the total dyadicGreens function (yh+j@)need be considered. Since all the slots treated here radiate into a
half space, the numeratorsof the variationalexpressions
for all of the slots mill be identical, namely,

JJJJs,,,n

E(r) 9h.n

E(r)dSdS,

(134

I
T
(b)

Fig. 4-Longitudinal

shunt slot. (a) Physical structure, (b)


equivalent network.

Since the dominant mode is an H mode, the characteristic admittance Yo is

where

The trial aperture electric field E must be chosen as


and is the real part of yh.The integral (13a), which is
related to the power radiated by the slot, has already
been evaluated inpreviouswork
at thePolytechnic
Institute of Brooklyn12 in connection with a transverse
slot radiating from the end of the guide intoa half space.
The result is
Power Radiated

16

3n

21

~,
a and
neglecting terms of the order of ( 6 / ~ ) where
6 are the slot length and width, respectively. Eq.
is expected t o be quite accurate for all narrow slots in
general use.
The denominators of the various variational expressions, representing the square of the voltage or current,
depending upon the slot in question, will vary with the
slot location.
Longitudinal Shunt Slot
The equivalent network of Fig. 4(b) is valid at the
terminal plane T. Appropriate variational expression for
normalized resistance R/Zo folIows from (9) as
la A. A. Oliner, op. cit. The particular integral in questionwas
evaluated by H. Kurss.

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?TZ

since that was the valuechosen for the numerator in the


result (14). For slots in general use this is expectedto be
an excellent approximation.
The integration over the slot aperture indicated in the
denominator of (15) proceeds in straightforward fashion
to yield

r
=abtGG2

h2b

sin

nd

cos

Ka

When (19) is combined with (17) and (14), the result for
the normalized resistance becomes
R

8aa3b

20

3h3Xg

[l

(-32]2[1

0.374(:7

sin2

0.130

(s)

(31
(20)

January

8
Stevenson presents a result for the normalized conductance of a longitudinal shunt slot a t resonance, i e . ,
when the network element is purely real, but with the
slot length indicated as a half wavelength. If one takes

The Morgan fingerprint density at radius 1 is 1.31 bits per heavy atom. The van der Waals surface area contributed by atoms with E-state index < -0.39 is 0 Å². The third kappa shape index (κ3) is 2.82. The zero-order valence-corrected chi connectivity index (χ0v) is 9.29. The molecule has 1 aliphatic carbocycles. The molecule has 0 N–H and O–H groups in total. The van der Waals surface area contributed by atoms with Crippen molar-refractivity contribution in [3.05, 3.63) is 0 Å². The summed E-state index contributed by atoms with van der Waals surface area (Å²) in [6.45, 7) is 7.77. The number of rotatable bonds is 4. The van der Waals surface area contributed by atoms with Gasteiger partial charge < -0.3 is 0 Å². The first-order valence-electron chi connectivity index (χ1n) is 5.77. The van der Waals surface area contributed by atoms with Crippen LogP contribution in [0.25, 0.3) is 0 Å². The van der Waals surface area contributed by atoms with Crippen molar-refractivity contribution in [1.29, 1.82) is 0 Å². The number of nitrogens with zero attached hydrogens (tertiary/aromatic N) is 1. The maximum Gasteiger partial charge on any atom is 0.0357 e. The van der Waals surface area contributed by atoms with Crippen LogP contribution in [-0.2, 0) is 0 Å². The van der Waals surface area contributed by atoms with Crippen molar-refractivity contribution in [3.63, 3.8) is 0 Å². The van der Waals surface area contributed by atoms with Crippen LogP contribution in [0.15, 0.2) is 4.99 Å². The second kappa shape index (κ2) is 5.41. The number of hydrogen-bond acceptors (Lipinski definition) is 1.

the reciprocal of (20) aftersubstituting
and
simplifying, one obtains

(xa/2a)

Displaced Series Slot


The equivalent network of Fig. 5(b) is valid at the
terminal plane T.The appropriate variational expression for the normalized conductance G/ Yofollows from

(25)

and, when combined with (14), yields the following result for the normalized conductance

1
in exact agreement with Stevenson as quoted in (45) of
Silver. Even though the slot
is generally not resonanta t
exactly a half wavelength, Stevensons result is quite
accuratebecause of therelativeinsensitivity
of (20)
with a.

rd
cos2

O.I30(:)]

0.374(:).

sec xd

(26)

As with the longitudinal shunt slot, agreement with


Stevensons resonant resistance for the displaced series
slot is obtained by inverting (26) after is set equal to
The result is

0.522

inagreementwith
given as 0.523).

,t

Xab

cos2

TX

xd

4a

(48) of Silver (thefactorthereis

(12) as

3) Rotated Series Slot

Power Radiated
JJsIo:

(22)

E(r) @ W d S

EO

where thenumeratorisgiven
in (14),andthemode
function @(l)is obtained from (4) and (5) as

The equivalent network of Fig. 6(b) is valid at the


terminal plane T. The appropriate variational expression for the normalized conductance is the same as(22)
for the displaced series slot, with the numerator again
given by (14)and the mode function @ ( I ) by (23). The
trialapertureelectric
field hasagain a cosinusoidal
form, but is oriented in the direction [see Fig. 6(a)],
so that

n
sin

TX

TU

u0cos---

(28)

sin

UK

Fig. &Rotated
(b)

Fig. 5-Displaced

series slot. (a) Physical structure, (b) equivalent network.

series slot. (a) Physical structure, (b) equivalent network.

The angle of rotation of the slot is defined b y the angle


0 between the ZL and axes, with

x
sin
z
cos 6
The trial aperture electric field has the same form as for
of the variathe longitudinalshuntslotbutisoriented
a t right so that the voltage term in the denominator
tional
expression
becomes
angles so that

7-x
xocos-~

With this trial field, the denominator, which is essentially the square of a voltage, becomes